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New York Times, PETA, and Yale.

May 12, 2003, Vol. 8, No. 34
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The Howell Raines-era New York Times accelerated its reputational tailspin last Thursday when 27-year-old national desk correspondent Jayson Blair abruptly resigned from the paper amidst a mini-uproar over apparently faked reporting and plagiarism. Immediately at issue was Blair's April 26 front page story on the family of Army mechanic Edward Anguiano, killed in action during the liberation of Iraq: Specialist Anguiano's mother said Blair had never visited her home or talked to her on the phone, though his Times story described the place and quoted her in detail. How could this be? As the editor of the San Antonio Express-News complained, much of Blair's material had been lifted from a recently published piece by Express-News reporter Macarena Hernandez.

But wait, there may be more. Ominously enough, the Times itself, reporting on the matter in last Friday's edition, quotes a promise from executive editor Raines that he is "also reviewing other journalistic work [Jayson Blair] has done for the Times," and "we will do what is necessary to be sure the record is kept straight." According to Washington Post media correspondent Howie Kurtz, there'll be a lot of work involved in such a review: Blair has been involved in a number of previous controversies "and the paper has run 50 corrections on his stories."

Which is an interesting little statistic. We suspect our first reaction was the same as any disinterested scholar of American journalistic institutions: "Whoa! How many stories do you get to screw up at the Times and still keep your job?" Our second reaction was, let's fire up the Nexis database and find out.

Since Blair's name first appeared in the Times on June 9, 1998, he has had 725 total bylines there. His 50 corrections therefore constitute a 6.9 percent discovered-error rate. That's not so great. But it's not nearly so bad as the factual strikeout average posted, to take one random example, by Times Washington-bureau stalwart Adam Clymer over the exact same period: 400 bylines with 36 corrections (9.0 percent). Or how's about Times associate editor R.W. "Johnny" Apple Jr., whose 327 bylines with 46 corrections (14.1 percent spoiled copy) would seem to label him--the numbers don't lie--less than half as reliable a newsman as the hapless youngster Howell Raines is now banishing to Purdah.

At the risk of revealing embarrassing details of THE SCRAPBOOK's obsessions, we'll admit that we ran columnist Maureen Dowd's numbers so you can save yourself the trouble: a spectacular record of one correction in the last nine years (which this page certainly can't match). We'll leave to the cynics jokes about how you first have to deal in facts to make errors of the sort that need correcting.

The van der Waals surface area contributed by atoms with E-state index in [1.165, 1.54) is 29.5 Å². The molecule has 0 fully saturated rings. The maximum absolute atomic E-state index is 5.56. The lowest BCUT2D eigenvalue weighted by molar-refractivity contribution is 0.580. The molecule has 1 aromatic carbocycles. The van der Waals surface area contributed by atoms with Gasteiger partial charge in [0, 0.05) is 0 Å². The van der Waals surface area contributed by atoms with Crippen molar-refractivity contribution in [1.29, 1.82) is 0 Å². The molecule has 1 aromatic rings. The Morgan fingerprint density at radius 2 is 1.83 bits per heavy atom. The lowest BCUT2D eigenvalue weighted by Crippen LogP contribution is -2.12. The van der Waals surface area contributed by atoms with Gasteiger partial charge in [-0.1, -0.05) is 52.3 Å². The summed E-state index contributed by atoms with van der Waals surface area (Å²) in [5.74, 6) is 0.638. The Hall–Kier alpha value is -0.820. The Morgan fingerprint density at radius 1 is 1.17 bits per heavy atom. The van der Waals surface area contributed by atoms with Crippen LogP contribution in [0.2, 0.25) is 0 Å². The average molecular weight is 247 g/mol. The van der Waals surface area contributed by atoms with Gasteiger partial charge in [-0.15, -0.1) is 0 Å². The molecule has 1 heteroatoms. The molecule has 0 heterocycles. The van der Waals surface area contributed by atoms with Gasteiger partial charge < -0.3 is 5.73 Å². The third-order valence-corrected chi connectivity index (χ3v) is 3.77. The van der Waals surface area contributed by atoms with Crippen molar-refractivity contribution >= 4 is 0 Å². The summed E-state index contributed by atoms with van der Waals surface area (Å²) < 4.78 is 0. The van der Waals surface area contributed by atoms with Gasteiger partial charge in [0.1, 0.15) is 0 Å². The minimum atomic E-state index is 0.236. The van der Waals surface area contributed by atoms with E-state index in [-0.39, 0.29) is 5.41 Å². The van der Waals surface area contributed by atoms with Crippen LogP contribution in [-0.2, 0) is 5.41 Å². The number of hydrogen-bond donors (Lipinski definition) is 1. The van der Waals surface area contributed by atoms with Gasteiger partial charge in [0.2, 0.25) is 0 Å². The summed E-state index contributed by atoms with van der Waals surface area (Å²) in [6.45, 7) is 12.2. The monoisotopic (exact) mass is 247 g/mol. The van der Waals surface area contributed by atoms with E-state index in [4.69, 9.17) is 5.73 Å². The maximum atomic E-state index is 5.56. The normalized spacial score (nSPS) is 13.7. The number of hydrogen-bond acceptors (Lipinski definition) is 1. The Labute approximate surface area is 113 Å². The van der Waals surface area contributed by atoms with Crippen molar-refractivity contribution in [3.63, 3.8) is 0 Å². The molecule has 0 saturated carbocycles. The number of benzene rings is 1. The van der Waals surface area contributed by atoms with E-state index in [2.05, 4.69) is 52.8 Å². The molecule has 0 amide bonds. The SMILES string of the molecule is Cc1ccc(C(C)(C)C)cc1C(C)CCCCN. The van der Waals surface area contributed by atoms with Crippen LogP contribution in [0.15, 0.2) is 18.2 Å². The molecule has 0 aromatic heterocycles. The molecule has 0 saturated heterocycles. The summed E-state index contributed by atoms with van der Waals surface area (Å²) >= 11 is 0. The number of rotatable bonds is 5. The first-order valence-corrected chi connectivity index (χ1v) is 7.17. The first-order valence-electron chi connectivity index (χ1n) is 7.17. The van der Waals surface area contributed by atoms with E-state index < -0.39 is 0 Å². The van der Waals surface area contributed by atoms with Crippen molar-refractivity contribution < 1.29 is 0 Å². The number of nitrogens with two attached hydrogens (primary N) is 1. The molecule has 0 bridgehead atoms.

How Much Loot?

About the looting of Iraq's National Museum: The New York Times last week reported that estimates of the catastrophe have been ratcheted down considerably. To review the bidding: John F. Burns, in a rather breathless lead paragraph, reported on April 12 that when "American troops entered Baghdad in sufficient force to topple Saddam Hussein's government this week, it took only 48 hours for the museum to be destroyed, with at least 170,000 artifacts carried away by looters."

That's more than 3,500 artifacts an hour--an astonishing rate of theft that probably should have been flagged by a copy editor. But the 170,000 figure (which seems to have been a guess at the total holdings) has since been repeated in hundreds of stories, most of them hysterically anti-U.S. military. Burns's piece, to be fair, went on to caution that "what officials told journalists today may have to be adjusted as a fuller picture comes to light."

And how! Alan Riding's front page piece in the Times last Thursday reports that museum officials have now provided American investigators with a list of "artifacts that were definitely missing." The list contains (this is not a misprint) 29 items. Four have subsequently been found. "Twenty-five pieces is not the same as 170,000," the investigating Marine colonel, Matthew F. Bogdanos, dryly notes. Bogdanos's day job, when he's not doing reserve duty, is as a prosecutor in the Manhattan D.A.'s office.

Much uncertainty remains, but the difference between 170,000 and 25, as Mark Twain might have put it, is like the difference between lightning and a lightning bug.

Grad Students of the World, Disband!